It was barely first light, and we were at the “Hundred Square” of Hudson Canyon off New Jersey, three years ago. I had just put out a pair of large ballyhoo rigged under black and purple Joe Shute skirts and was free-spooling a spreader bar down the middle when all three were demolished simultaneously. An expletive escaped my lips as the line burned my thumb, and before I could push the drag to strike, the fish was gone.
The reel on the rod in the starboard holder screamed for 20 seconds before it snapped back to attention, the result of some undetermined tackle failure. My buddy Kris Trasberg grabbed the screaming port-side outfit knowing he was about to tangle with his first bigeye tuna — and it was a good one. He was both ecstatic and intimidated. He’d caught plenty of yellowfins, and although they’re similar in outward appearance, he knew bigeyes inflict a lot more hurt on any angler who steps into the ring with one.
Kris was strapped into a standup outfit loaded with 80-pound test, and it seemed as if the initial run would never end. Line disappeared at a brisk pace until most of the 50-pound-class reel’s spool was stretched out behind the boat.
“I’m running out of line,” he hollered. “Back down! Back down!”
The tuna stopped, and as Kris began to pump back some of what he had lost, the fish turned, kicked and went deep. This was going to be a back-breaker, and the fight dragged on for the better part of an hour until the fish was close to the boat. Then came the bigeye lament, the end game that tortures anglers. Kris would regain most of the last 100 feet of line only to have the fish take it back repeatedly. After a dozen back and forths, the bigeye began circling under the boat and was eventually dispatched with the gaff. It took three of us to haul the 250-pounder into the cockpit. Kris displayed a pained smile, then sat down, exhausted.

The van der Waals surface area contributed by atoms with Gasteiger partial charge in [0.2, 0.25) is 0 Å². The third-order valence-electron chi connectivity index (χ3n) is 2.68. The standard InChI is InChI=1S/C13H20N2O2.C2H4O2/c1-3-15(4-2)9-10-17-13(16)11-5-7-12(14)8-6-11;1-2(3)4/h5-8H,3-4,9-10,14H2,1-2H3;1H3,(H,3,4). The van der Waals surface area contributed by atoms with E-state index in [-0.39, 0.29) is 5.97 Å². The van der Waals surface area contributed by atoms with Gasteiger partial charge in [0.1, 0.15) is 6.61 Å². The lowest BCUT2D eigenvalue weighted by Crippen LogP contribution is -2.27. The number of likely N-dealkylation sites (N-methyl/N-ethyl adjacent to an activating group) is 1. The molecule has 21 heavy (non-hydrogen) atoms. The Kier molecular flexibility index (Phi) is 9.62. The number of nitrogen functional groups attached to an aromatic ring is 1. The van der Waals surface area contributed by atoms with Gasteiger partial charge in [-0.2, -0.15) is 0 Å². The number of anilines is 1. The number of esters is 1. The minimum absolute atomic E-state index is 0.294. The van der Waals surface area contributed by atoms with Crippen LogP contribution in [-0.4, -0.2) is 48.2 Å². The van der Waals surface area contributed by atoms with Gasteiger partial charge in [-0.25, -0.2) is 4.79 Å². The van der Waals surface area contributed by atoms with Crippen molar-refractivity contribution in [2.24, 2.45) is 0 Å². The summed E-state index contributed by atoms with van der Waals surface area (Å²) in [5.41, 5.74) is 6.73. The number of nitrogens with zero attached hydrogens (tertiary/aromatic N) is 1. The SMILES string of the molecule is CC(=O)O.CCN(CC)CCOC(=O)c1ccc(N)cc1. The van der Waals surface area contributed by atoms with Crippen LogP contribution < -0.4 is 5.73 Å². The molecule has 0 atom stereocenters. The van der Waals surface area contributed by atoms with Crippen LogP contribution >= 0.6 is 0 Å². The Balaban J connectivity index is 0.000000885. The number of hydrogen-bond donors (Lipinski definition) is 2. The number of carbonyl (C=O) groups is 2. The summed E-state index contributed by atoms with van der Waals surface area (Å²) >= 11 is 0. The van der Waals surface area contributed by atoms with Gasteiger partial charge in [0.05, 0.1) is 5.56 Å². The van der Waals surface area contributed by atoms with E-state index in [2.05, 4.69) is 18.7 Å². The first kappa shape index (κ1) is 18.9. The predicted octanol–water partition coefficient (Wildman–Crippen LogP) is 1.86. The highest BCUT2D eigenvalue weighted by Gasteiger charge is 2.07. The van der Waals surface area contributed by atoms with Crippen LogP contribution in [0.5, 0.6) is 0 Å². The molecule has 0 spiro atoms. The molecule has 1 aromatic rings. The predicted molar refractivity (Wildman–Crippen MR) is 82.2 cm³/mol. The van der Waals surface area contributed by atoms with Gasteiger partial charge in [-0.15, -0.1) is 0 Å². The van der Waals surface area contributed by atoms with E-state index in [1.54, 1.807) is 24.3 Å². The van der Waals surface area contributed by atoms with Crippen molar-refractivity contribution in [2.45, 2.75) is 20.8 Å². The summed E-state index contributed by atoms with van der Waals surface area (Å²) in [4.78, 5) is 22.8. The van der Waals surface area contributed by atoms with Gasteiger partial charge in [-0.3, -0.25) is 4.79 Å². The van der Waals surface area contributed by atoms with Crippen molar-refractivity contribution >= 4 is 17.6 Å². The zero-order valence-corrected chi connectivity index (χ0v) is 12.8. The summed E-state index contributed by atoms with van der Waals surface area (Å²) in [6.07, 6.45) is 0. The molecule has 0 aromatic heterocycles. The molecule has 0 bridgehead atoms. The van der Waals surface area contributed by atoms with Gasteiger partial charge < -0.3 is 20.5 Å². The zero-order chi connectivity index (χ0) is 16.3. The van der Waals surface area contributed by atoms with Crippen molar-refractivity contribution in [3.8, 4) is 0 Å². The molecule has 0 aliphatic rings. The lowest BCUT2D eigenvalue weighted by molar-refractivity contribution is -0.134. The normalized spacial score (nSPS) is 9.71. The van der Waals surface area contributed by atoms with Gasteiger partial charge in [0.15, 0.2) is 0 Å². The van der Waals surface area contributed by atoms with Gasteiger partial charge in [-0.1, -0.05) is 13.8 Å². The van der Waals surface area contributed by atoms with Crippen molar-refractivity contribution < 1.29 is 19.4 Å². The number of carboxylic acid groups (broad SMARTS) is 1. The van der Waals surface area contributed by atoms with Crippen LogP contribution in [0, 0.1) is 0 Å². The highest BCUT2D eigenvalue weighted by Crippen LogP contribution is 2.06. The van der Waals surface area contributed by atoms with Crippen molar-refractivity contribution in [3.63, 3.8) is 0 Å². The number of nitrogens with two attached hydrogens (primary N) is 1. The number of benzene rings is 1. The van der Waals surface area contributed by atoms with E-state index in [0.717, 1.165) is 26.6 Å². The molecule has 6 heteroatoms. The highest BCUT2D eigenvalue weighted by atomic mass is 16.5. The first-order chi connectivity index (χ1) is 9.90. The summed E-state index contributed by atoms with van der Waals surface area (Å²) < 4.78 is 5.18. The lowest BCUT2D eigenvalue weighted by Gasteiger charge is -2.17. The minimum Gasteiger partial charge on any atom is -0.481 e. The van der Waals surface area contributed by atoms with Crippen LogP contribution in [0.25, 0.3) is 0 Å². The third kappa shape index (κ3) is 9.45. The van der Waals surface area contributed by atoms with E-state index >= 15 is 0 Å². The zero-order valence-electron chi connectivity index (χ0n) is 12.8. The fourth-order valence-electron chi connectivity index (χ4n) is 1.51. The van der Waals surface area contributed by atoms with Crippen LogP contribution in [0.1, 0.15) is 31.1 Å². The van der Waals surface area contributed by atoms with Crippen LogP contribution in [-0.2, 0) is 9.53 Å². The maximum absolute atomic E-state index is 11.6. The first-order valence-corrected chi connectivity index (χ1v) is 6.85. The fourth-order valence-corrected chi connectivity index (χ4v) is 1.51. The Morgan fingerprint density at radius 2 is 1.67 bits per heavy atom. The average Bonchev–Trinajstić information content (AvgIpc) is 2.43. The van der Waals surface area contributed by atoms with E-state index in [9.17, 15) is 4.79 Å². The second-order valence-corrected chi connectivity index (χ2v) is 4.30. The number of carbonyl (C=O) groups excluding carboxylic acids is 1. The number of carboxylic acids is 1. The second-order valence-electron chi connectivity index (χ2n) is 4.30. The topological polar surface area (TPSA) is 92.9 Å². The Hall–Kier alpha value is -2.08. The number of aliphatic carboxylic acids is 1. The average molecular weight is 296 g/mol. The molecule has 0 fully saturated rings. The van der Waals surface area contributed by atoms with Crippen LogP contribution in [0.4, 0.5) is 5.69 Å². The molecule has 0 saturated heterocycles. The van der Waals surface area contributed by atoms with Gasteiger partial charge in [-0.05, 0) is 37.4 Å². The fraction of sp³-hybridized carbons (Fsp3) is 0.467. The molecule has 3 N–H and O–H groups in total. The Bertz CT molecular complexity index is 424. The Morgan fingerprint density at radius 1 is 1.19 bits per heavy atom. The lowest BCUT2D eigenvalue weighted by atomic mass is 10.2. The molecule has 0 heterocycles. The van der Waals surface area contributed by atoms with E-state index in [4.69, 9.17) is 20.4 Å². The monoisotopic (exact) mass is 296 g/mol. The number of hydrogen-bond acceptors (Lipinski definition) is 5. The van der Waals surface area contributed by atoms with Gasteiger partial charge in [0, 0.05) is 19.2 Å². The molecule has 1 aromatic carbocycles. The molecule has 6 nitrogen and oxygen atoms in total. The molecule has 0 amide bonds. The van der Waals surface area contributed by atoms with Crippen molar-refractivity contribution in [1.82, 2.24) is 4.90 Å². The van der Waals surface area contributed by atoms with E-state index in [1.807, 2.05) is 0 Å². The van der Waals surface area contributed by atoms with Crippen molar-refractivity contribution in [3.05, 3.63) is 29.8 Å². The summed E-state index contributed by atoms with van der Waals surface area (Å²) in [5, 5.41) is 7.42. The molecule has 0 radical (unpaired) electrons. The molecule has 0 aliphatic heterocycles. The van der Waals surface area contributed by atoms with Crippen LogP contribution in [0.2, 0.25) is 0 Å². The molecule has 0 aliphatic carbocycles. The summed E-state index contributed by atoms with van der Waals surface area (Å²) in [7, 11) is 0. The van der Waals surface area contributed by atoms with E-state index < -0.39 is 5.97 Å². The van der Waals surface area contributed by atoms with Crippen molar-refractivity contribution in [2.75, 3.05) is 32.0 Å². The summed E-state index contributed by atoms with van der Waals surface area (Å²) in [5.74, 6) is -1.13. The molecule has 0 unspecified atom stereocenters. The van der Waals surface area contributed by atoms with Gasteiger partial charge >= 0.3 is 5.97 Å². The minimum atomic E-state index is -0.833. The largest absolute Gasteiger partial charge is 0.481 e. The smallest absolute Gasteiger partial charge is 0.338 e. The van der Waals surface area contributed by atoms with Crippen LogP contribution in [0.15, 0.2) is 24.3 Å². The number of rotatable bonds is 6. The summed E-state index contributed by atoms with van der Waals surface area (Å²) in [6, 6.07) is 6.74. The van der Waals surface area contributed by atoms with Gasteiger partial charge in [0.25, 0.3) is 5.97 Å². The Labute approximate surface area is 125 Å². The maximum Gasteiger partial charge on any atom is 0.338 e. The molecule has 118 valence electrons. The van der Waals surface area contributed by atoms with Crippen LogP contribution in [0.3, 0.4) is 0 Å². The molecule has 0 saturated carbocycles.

When the conversation turns to the top brawlers of the pelagic realm, tunas take a back seat to no one. Even the lightweights and middleweights in the clan — the bonito and little tunny, the yellowfin and dogtooth — fight like hell. However, one species is universally recognized as the toughest brawler of them all: Thunnus obesus, the bigeye tuna.
Bigeyes are certainly not the biggest of the tuna species. They don’t reach half the size of a full-grown bluefin, and the IGFA All Tackle record (392 pounds, 6 ounces) is about 35 pounds shy of their middleweight cousin, the yellowfin. What sets them apart is sheer stamina. When you hook a large bigeye, you do so with the understanding that it will force you to earn every last inch of line with muscle and sweat. I’ve caught more than a dozen bigeyes, and they’ve all fought like hell.
Fifty years ago, when anglers started venturing to the edge of the Continental Shelf, encounters with schools of bigeye ended with spooled reels, broken rods, parted lines, and other failures and missed opportunities. Sometimes anglers would simply give up and cut them off. As tackle advanced, the odds of boating a bigeye increased, and landings escalated, but their reputation for punishing anglers never waned.
Bigeye live a vertical lifestyle, going deep to feed on squid by day with broadbill swordfish, then returning toward the surface as the sun fades, which is why most encounters take place early and late in the day. Electronic archival tags have tracked them to depths of 4,000 feet, where the ocean is in a perpetual twilight, the water is cold, oxygen levels are low, and pressures are extreme. Bigeye can tolerate this environment for hours because their hemoglobin has a high oxygen affinity. It is this biological advantage that is believed to be responsible for their remarkable stamina and ability to fight longer and harder than their brethren.
No matter how you size up the competition, the bigeye is the “Marvelous” Marvin Hagler of the tunas, one of the toughest fish in the ocean and, on a pound-for-pound basis, possibly the top contender for the overall title.
Read about the other fish in our "Who's the Toughest?" survey here (updated as fish are added):